Collaboration lets officers take location-based approach
Every Tuesday morning, before the Public Safety Building is open for business, 20-some law enforcement officers and city personnel gather in the police chief’s conference room to look at maps.
They come from agencies such as the FBI; Bureau of Alcohol, Tobacco, Firearms and Explosives; Spokane Police Department; Spokane County Sheriff’s Office; Department of Corrections; and the city’s legal department.
They talk about suspects: their names, ages, addresses, known associates and weapons history. They talk about residences: who lives there, what calls have been made to that house and what the neighbors are saying.
“If he gets arrested, we want to coordinate with ATF,” police Chief Frank Straub noted during a meeting a few weeks ago about a man suspected of unlawfully carrying a weapon. Collaborating with ATF means the suspect could face additional, federal charges or be sentenced to more time.
The meeting focuses specifically on property crimes that took place in the past week: vehicle thefts, vehicle prowling and residential and commercial burglaries. The maps illuminate where groups of those crimes took place.
Then the officers make a plan.
“It may be helpful to push this information to the neighborhood associations,” Straub said of suspects’ mug shots. He coordinates with public information officers at the meeting to make a plan for what kind of information they will make public. A public version of the crime report is published on the Police Department’s website after each meeting.
The meeting is part of a new process implemented within the department this year called CompStat, short for Computer Statistics. First developed by the New York Police Department, the meetings allow the various departments to come together to use current crime statistics and data analysis to identify hot spots for various crimes, then allocate resources as needed. Instead of chasing individual suspects all over town, the focus shifts to problem areas where groups of criminals tend to do business.
“I think to some degree in the past, the Police Department was a spectator to the crime issues,” Straub said. “Now, as the police chief, I believe I own the crime problem in this city.”
Last year, overall crime in the city rose 21 percent, according to FBI data. Property crime went up 23 percent. Police spokeswoman Monique Cotton said the CompStat data weeds out calls that after an investigation turn out to be nothing. The CompStat data shows this year’s crime numbers are still going up, but at a slower rate of 4 percent.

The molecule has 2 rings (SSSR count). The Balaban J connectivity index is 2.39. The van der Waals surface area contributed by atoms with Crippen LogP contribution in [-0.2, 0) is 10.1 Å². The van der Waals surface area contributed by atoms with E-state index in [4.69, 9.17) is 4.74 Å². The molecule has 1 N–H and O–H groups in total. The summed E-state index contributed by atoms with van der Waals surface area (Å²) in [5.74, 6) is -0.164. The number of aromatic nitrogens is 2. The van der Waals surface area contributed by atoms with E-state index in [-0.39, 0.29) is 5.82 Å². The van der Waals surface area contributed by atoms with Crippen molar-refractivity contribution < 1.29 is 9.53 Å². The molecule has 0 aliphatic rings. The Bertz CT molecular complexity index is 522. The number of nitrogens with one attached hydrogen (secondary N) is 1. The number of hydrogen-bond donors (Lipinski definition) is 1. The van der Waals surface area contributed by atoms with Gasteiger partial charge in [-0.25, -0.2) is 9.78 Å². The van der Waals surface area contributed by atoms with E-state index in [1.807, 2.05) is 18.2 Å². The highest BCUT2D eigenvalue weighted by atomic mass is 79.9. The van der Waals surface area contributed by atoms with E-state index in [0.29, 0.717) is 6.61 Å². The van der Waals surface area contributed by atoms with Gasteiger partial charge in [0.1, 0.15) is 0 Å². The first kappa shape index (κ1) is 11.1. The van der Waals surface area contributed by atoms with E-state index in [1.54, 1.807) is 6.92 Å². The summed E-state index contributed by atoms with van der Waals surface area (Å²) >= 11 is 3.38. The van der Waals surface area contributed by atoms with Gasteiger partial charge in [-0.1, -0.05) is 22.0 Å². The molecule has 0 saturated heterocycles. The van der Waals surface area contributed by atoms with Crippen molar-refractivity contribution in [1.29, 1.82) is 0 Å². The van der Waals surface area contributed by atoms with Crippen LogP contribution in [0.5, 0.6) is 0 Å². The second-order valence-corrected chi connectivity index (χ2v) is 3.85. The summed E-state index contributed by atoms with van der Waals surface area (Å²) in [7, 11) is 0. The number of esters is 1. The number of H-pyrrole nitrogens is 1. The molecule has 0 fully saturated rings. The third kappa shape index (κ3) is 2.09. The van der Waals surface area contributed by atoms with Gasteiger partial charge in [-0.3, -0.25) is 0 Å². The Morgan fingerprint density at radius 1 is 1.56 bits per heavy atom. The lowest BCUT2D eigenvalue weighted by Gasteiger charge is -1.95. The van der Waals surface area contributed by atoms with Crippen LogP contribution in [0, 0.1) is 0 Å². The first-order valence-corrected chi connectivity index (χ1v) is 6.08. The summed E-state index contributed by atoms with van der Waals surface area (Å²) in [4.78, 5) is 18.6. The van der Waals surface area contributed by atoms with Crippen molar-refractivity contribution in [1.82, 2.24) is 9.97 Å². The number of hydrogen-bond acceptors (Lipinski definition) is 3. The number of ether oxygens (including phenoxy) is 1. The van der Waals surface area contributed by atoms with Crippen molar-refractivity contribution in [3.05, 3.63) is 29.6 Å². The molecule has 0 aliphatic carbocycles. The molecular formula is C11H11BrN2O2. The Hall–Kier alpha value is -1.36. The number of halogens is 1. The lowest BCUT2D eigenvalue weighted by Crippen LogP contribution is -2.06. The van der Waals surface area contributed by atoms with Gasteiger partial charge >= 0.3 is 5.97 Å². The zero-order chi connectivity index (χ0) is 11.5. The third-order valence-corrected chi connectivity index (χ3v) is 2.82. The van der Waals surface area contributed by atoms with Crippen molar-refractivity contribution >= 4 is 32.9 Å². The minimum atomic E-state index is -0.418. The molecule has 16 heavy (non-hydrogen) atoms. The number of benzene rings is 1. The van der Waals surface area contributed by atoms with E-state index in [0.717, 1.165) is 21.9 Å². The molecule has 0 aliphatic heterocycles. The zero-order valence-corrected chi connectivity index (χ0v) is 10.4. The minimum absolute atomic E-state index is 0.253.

“It’s going in the right direction,” Straub said.
Most of last year’s increase was from property crime.
Vehicle thefts are still up 28 percent from last year, although earlier this year, they were up 44 percent.
Straub said he established CompStat when he was the public safety commissioner in White Plains, N.Y. In a seven-year span, he said, crime dropped 40 percent.
“CompStat allows me to focus the agency’s attention on our central business mission: reducing crime and doing it in a way that’s collaborative with the community, that’s respectful of the community,” Straub said. “But our core mission is crime reduction. And I think somewhere along the line, we got lost from that.”
Cmdr. Joe Walker said the new management technique has had a positive trickle-down effect on patrol officers, who now feel like they have a plan when they hit the streets every day.
“The morale is so much better than what it has been just recently,” Walker said. “I think everybody feels like they can actually be police officers again.”
Previously, he said, patrols would receive emails or updates from supervisors at the beginning of each shift on crimes that happened in the last day, but didn’t map out patterns or collaborate with other agencies to point out problem people or areas. They still get those emails and have the pre-shift meetings, but now they have more-updated information and a way to report back what they see on the streets every day.
Straub said an eventual goal will be to move patrols to a precinct format, where officers are responsible for specific areas and can get to know the neighborhoods and their people better.
“We have an obligation to be held accountable at the local level for crime reduction,” the chief said.